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After Shih Tzu Reportedly Poops on Driveway in Wealthy Neighborhood, Dog's Notable Owner Finds Himself Staring Down Barrel of Cop's M&P15 Rifle


"I was terrified."

Matteo Romero. (Image source: Romero's official website)

OK, so your Shih Tzu named Han Solo jumps out of your SUV and proceeds to poop on a nearby driveway.

Next course of action?

For notable American Indian artist Mateo Romero, it was to park his vehicle in the driveway of the Santa Fe, New Mexico, residence and collect his pooch...and the mess it left behind.

Except the homeowner spotted Romero — who stands 6'2", weighs 220 pounds, and was reportedly wearing black shirt with a Shelby Cobra logo — and thought he was a burglar. She then made what police characterized as a "frantic" 911 call.

Matteo Romero. (Image source: Romero's official website) Matteo Romero. (Image source: Romero's official website)

Maria Markus, 60, also got in her own vehicle and pulled it behind the Pojoaque Pueblo painter's SUV, boxing him in. 

Romero said Markus refused to talk to him before police arrived; according to the police report, dispatch advised that the suspect was trying to open Markus' car door and was reaching inside her vehicle.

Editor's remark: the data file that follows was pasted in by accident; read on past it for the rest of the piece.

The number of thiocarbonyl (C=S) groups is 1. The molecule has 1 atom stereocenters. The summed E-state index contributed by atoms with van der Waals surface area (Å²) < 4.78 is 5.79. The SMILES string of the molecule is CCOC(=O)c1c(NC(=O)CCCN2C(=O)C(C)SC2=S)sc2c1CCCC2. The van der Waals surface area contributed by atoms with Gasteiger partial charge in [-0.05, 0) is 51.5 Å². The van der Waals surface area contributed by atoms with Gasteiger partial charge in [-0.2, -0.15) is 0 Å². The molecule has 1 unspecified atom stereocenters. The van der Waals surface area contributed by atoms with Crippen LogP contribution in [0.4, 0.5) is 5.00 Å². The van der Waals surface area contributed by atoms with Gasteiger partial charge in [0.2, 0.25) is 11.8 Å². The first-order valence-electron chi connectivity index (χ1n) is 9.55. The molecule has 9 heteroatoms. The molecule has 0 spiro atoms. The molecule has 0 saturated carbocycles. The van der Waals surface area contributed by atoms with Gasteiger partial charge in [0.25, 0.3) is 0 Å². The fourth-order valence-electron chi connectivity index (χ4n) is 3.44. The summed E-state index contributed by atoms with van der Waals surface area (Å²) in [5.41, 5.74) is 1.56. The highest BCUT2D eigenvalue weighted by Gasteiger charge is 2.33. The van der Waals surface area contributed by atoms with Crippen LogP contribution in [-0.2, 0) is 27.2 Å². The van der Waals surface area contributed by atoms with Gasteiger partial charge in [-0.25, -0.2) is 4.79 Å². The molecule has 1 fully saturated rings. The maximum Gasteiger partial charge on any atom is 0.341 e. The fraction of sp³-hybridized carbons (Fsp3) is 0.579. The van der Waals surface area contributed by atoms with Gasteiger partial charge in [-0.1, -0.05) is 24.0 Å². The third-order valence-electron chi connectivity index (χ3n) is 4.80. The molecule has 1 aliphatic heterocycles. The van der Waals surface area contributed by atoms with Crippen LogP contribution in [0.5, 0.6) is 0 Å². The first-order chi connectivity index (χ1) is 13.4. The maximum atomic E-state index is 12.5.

When the officer arrived on scene, things got scary for Romero.

“I was trying to explain myself. The officer pointed an assault rifle at my legs and gave me verbal instructions to get down on the ground," Romero told KRQE-TV in Albuquerque regarding the Monday afternoon incident. "I was terrified." 

One of Romero's paintings, which have been displayed throughout the U.S. (Image source: Romero's official website) One of Romero's paintings, which have been displayed throughout the U.S. (Image source: Romero's official website)

The gun the officer was holding was a Smith & Wesson M&P15 semi-automatic rifle, Santa Fe Police spokesperson Celina Espinoza told TheBlaze on Thursday. She added that officers choose which weapon to use according to the severity of the emergency call, and this particular instance was a "high-risk, high-priority felony call," which is among the most dangerous Santa Fe police face.

Romero said he was ordered into the back of a police cruiser, underwent questioning, and was freed. No charges were filed, KRQE reported.

While Markus told police her home had been broken into just two months before and she was just trying to be cautious, Romero said she created a dangerous situation and an innocent person will get hurt if what happened to him is police protocol.

Espinoza countered that the neighborhood where the incident took place is often targeted by burglars, given the residents' wealth and the high-priced items the homes can contain, and that "the officer has no idea what situation he’s walking into.”

The Associated Press contributed to this story.

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